Second Reading - Mitochondrial Donation Law Reform (Maeve's Law) Bill 2021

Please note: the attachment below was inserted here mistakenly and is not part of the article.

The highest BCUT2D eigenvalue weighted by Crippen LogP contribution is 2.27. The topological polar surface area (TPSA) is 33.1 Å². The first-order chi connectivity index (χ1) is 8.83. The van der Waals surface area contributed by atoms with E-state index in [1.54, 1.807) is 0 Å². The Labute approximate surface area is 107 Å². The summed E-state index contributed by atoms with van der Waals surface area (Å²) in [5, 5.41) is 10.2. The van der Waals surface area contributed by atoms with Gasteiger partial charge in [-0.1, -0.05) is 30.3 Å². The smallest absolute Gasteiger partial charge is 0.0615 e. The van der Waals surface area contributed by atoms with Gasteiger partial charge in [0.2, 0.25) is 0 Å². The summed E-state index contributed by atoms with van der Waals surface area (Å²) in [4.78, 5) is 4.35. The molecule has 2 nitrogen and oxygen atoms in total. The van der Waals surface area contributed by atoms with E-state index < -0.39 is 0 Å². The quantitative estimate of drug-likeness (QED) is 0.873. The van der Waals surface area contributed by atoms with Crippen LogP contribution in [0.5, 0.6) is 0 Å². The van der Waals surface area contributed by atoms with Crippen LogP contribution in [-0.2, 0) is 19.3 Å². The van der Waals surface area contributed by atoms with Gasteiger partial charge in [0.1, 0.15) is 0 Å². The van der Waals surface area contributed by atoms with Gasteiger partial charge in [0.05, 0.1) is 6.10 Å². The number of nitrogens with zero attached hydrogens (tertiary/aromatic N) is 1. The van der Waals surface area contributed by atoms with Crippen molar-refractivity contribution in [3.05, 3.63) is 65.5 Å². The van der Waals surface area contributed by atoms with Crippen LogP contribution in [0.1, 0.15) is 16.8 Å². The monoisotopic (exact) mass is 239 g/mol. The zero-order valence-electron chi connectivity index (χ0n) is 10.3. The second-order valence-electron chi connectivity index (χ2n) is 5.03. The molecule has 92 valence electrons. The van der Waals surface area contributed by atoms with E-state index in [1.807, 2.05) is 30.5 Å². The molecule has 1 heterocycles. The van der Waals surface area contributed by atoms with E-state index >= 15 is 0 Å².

Senator STOKER (Queensland—Assistant Minister to the Attorney-General, Assistant Minister for Women and Assistant Minister for Industrial Relations) (21:26): Mitochondrial disease can be serious and debilitating. It causes a range of symptoms, including muscle and neurological problems with symptoms that can range from the mild to the severe, and sometimes it can prove fatal. Between one in 5,000 and one in 10,000 Australians will develop severe mitochondrial disease. For those individuals affected—Australians like Julian, Shelley, Rosie, Alana, Pippa, Kara, Dot, Marcus and so many more—the seriousness of the condition is only compounded by there being no cure at this stage. This bill offers hope to each of those people and their families, and that hope is so important. These people's lives matter. Every life matters. Yet those two short sentences carry with them the very difficulty of this bill. The Mitochondrial Donation Law Reform (Maeve's Law) Bill 2021 sets out a legal framework for mitochondrial donation. In doing so it provides hope for a world without mitochondrial disease, but it does this by allowing in this country—we'll be only the second country in the world to permit it—five different experimental procedures, some of which require human life to be created and then destroyed during the donation process. That's why, after careful consideration of this bill and the procedures it allows, and with something of a heavy heart for those families who I know are looking for answers, I can't support it in its current form. Mitochondrial donation is not a cure for mitochondrial disease; it instead aims to prevent children inheriting the mitochondria that causes the disease. This is a really worthwhile goal. While mitochondrial donation is yet to lead to a successful birth—as I mentioned, the UK is the only country to have legalised the procedure to date—this on its own shouldn't be a deal-breaker. We all want Australia to be a leader in medical research because we all want Australians to get the best possible medical care. That inevitably that has to involve experimentation. But our desire for medical progress must be balanced against the nature of the research involved and the ethical ramifications of it for the rest of society. In the case of this bill I believe it ignores ethical implications in the hope that it will lead in time to viable medical treatments. Mitochondrial donation involves a permanent modification of the human germline. That's not germs as in bacteria, but, rather, a reference to genetics. The procedure involves combining the genetic material from two females in order for eggs and zygotes to be created without the genetic disease. A human embryo created through this process will contain, necessarily, the genetic material of more than two people. That is an ethical boundary that causes me concern. The reasons for wanting a treatment of this kind are completely understandable, particularly from those who carry the disease. It must be heartbreakingly difficult for those who desperately want to become parents but know they carry the gene. I can only say how much empathy I have for those in that position. But we're only in the very early stages of understanding the human genome. We have a limited understanding of genetics, and there's a real risk that our experiments will cause off-target effects—in other words, unintended consequences that occur due to editing the genome in the wrong place. The consequences of our actions won't only affect the child born through a successful procedure; it will affect all of their future descendants. It's important to stop and think about the ethical threshold we may be about to cross. By allowing genetic manipulation to reduce disease, we are permitting genetic manipulation that could equally be used for a host of nontherapeutic purposes. It's not beyond contemplation that the science used in mitochondrial donation could be used for other, more troubling, purposes. These include editing the physical attributes of a child or creating human enhancements. I regard both of these as unethical, especially if human lives are created and then destroyed during the donation process in order to make it possible. There are, as I understand it, potential methods by which mitochondrial donation may be able to be pursued without creating human lives solely to end them for the purposes of donation. I'm open to the pursuit of treatments that don't require such ethically troubling steps. I'm open to amendments that will enable treatments to be pursued for mitochondrial donation that don't involve the creation of embryos for their destruction. I remain troubled by the risks of the editing process and the use of the genes of more than two people to make a child. Ultimately, it's not right, in my view, for the life of one human to be prioritised over another, or used as parts for another. There is goodness in every human. There is dignity in every human, and there is the spark of the divine: unique talents, gifts and contributions to be made in every single human. That's why I can't, in good conscience, support this bill without amendments that adequately safeguard against these risks.